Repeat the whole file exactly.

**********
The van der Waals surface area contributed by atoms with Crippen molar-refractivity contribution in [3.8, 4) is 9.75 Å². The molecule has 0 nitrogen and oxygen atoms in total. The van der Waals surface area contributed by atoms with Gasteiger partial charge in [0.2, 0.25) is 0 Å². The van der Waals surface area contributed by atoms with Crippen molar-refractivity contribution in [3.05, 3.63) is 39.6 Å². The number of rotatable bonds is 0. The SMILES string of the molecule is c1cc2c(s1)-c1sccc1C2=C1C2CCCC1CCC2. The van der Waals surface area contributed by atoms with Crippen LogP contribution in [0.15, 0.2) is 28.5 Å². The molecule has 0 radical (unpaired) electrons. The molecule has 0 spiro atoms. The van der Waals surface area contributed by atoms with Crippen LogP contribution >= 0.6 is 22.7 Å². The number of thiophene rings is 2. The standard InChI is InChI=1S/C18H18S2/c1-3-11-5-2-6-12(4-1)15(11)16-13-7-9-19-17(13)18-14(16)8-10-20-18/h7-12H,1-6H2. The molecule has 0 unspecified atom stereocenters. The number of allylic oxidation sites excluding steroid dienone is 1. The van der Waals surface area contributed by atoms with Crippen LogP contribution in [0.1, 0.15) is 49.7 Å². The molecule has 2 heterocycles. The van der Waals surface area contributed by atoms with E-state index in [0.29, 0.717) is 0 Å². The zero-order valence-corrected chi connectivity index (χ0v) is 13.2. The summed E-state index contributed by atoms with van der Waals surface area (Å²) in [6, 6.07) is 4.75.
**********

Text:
The van der Waals surface area contributed by atoms with Crippen molar-refractivity contribution in [3.8, 4) is 9.75 Å². The molecule has 0 nitrogen and oxygen atoms in total. The van der Waals surface area contributed by atoms with Gasteiger partial charge in [0.2, 0.25) is 0 Å². The van der Waals surface area contributed by atoms with Crippen molar-refractivity contribution in [3.05, 3.63) is 39.6 Å². The number of rotatable bonds is 0. The SMILES string of the molecule is c1cc2c(s1)-c1sccc1C2=C1C2CCCC1CCC2. The van der Waals surface area contributed by atoms with Crippen LogP contribution in [0.15, 0.2) is 28.5 Å². The molecule has 0 radical (unpaired) electrons. The molecule has 0 spiro atoms. The van der Waals surface area contributed by atoms with Crippen LogP contribution >= 0.6 is 22.7 Å². The number of thiophene rings is 2. The standard InChI is InChI=1S/C18H18S2/c1-3-11-5-2-6-12(4-1)15(11)16-13-7-9-19-17(13)18-14(16)8-10-20-18/h7-12H,1-6H2. The molecule has 0 unspecified atom stereocenters. The number of allylic oxidation sites excluding steroid dienone is 1. The van der Waals surface area contributed by atoms with Crippen LogP contribution in [0.1, 0.15) is 49.7 Å². The molecule has 2 heterocycles. The van der Waals surface area contributed by atoms with E-state index in [0.29, 0.717) is 0 Å². The zero-order valence-corrected chi connectivity index (χ0v) is 13.2. The summed E-state index contributed by atoms with van der Waals surface area (Å²) in [6, 6.07) is 4.75.